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Lesson Plans

Classroom resource: Dr. Yohuru Williams on using history to teach the Capitol Riots

January 4, 2021

 

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Educators: This lesson is based on NewsHour Classroom’s Zoom on Jan. 7th, 2021, the day after the riot at the Capitol, as a guide to help educators teach about the day’s events. Note: It is more suited to older high school students. You may also wish to watch the full Zoom in which Dr. Williams discusses teaching about the attack at greater length.

Dr. Williams is the head of the Racial Justice Initiative at the University of St. Thomas in Minnesota and author and editor of numerous books, including “Teaching U.S. History Beyond the Textbook : Six Investigative Strategies, Grades 5-12.” He is a scholar of civil rights and the Black Power movement, an education activist and frequent public commentator, including with History Channel’s Sound Smart series.

Directions: First, watch Dr. Williams talk about his work as a history teacher in Washington D.C. Ask your students: How did Dr. Williams’ use the Preamble in his classes to discuss gender equality and the Black Panthers? How do you think Dr. Williams would use the Preamble to discuss the attack on the U.S. Capitol building?

Now watch the main video clip of Dr. Williams discussing the use of primary sources in teaching about the Capitol riot on Jan. 6, 2021. Then answer the discussion questions below.

Warm up questions: 

  1. What is Dr. Williams purpose in looking to history to process the riot at the U.S. Capitol?
  2. Who are the individuals Dr. Williams discusses in this video clip?
  3. Why do you think Dr. Williams chose to feature these individuals from history?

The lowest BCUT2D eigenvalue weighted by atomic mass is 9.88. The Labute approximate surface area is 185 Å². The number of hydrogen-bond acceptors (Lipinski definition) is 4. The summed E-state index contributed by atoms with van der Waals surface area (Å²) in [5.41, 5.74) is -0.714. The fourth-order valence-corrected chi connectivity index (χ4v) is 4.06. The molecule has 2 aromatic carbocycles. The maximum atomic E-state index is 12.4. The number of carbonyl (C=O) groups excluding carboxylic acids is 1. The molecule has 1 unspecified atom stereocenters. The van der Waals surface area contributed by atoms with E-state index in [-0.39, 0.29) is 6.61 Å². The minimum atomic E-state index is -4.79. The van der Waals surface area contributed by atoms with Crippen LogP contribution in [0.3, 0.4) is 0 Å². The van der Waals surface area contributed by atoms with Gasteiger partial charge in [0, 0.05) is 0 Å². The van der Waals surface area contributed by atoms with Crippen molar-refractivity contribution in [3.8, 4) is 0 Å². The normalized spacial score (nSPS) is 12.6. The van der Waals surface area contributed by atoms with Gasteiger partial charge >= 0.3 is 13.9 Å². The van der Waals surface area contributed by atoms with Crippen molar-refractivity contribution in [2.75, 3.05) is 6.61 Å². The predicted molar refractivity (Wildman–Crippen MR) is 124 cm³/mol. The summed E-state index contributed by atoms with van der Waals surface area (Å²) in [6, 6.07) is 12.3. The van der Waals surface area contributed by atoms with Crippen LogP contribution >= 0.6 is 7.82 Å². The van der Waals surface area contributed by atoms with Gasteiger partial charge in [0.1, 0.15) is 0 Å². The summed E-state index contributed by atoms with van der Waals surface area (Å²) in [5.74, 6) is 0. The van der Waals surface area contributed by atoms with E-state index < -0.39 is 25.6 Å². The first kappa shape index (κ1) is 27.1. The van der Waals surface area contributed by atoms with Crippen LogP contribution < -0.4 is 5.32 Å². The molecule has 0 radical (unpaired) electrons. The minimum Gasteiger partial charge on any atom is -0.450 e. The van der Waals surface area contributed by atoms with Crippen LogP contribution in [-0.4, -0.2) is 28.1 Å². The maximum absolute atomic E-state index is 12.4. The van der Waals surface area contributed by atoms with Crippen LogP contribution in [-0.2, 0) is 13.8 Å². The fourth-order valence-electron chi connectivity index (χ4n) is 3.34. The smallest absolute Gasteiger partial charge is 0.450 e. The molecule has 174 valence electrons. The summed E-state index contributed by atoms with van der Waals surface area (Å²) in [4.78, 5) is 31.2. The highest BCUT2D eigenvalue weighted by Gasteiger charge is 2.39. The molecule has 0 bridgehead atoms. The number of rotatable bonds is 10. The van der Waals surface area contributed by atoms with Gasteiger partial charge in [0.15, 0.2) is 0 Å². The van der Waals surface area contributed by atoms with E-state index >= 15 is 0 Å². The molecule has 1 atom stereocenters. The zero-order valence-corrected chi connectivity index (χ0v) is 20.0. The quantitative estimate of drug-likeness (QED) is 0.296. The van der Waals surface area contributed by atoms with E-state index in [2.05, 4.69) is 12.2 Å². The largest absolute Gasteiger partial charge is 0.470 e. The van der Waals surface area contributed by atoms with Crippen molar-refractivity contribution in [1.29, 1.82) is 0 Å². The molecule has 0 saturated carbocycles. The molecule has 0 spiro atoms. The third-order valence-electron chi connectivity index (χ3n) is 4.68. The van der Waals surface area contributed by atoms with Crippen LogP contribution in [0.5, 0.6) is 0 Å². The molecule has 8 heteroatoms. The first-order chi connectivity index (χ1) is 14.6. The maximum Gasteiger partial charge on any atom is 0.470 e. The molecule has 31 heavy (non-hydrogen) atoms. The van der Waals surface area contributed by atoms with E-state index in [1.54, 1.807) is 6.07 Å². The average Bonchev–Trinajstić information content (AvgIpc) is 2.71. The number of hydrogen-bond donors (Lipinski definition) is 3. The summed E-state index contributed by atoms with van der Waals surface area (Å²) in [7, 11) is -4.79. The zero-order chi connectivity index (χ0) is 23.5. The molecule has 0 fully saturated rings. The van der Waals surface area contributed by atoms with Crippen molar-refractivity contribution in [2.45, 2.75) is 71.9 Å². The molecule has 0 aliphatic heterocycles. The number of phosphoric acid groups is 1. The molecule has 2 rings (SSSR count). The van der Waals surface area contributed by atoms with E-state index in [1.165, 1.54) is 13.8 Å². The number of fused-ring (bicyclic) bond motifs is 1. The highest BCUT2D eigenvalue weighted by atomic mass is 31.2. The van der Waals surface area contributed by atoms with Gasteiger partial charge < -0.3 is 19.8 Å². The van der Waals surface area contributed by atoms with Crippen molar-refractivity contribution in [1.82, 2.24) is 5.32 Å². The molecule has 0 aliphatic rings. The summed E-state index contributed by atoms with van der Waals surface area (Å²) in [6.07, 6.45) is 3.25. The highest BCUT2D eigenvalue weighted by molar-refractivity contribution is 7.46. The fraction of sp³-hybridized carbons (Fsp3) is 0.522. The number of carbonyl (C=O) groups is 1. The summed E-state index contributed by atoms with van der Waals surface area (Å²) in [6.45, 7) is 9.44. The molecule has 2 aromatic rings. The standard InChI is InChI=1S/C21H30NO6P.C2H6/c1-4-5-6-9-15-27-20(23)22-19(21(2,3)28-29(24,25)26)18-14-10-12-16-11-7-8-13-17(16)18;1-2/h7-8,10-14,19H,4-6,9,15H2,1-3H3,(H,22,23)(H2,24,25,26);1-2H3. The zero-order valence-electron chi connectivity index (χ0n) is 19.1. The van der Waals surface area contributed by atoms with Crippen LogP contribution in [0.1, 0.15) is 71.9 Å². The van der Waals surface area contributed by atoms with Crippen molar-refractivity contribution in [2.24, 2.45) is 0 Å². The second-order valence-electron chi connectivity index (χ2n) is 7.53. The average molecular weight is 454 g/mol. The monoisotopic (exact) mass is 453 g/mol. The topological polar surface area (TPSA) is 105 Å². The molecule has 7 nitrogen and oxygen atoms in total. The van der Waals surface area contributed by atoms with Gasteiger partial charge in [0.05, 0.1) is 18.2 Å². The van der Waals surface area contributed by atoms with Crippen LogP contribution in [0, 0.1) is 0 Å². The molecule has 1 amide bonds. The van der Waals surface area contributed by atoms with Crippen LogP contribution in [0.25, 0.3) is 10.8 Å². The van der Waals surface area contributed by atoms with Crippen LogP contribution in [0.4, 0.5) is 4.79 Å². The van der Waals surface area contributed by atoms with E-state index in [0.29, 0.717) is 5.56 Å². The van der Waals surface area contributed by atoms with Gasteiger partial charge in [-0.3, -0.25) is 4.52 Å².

4. When and where did the events Dr. Williams describes take place?
  5. How do Little Rock’s Melba Pattillo Beals and Jackie Robinson connect to the insurrection at the Capitol building?

Focus questions:

  1. Why is it important to understand the facts about the attack on the Capitol?
  2. What is a primary source? How could primary sources be helpful in understanding the mob at the Capitol?
  3. Why do many historians like Dr. Williams support learning about the past in order to understand the present? What does it mean to put an event like the insurrection at the Capitol in historical context?
  4. What types of conversations has your school had on the events of Jan. 6th? Do you think your school should be teaching about the riot at the Capitol more? Explain.

Media literacy: Dr. Williams spoke alongside author Kenneth C. Davis on a NewsHour Classroom Zoom held on Jan. 7, 2021, for educators, school staff and students, just one day after the riot at the U.S. Capitol building. It’s always a good idea to learn about the individuals featured in all forms of media, including this resource. You can learn more about Dr. Williams’s work at the Racial Justice Initiative here.

  • How do you think Dr. Williams’s work on racial justice issues informs his work?

Media literacy extension: Watch this clip from Dr. Williams describing the 1970s TV show Archie Bunker and Langston Hughes’ poem Let America Be America Again. How did this sitcom and poem influence Dr. Williams’ view of American history? Do you agree that we have the power to improve our society and change the world for the better?

Additional Resources:

  • For our lesson on the events and their immediate aftermath, click here.
  • If you are a teacher and would like some ideas on broad approaches to guiding your students toward civic engagement in this moment, click here.
  • This Classroom lesson explores the connection between white privilege and the response to the attack on the Capitol. This lesson takes a look back at some past insurrections in the U.S., beginning in the 18th century.
  • You can also use this lesson based on conversation between David Brooks and Jonathan Capehart to start a discussion on future consequences of the January 6 attack.

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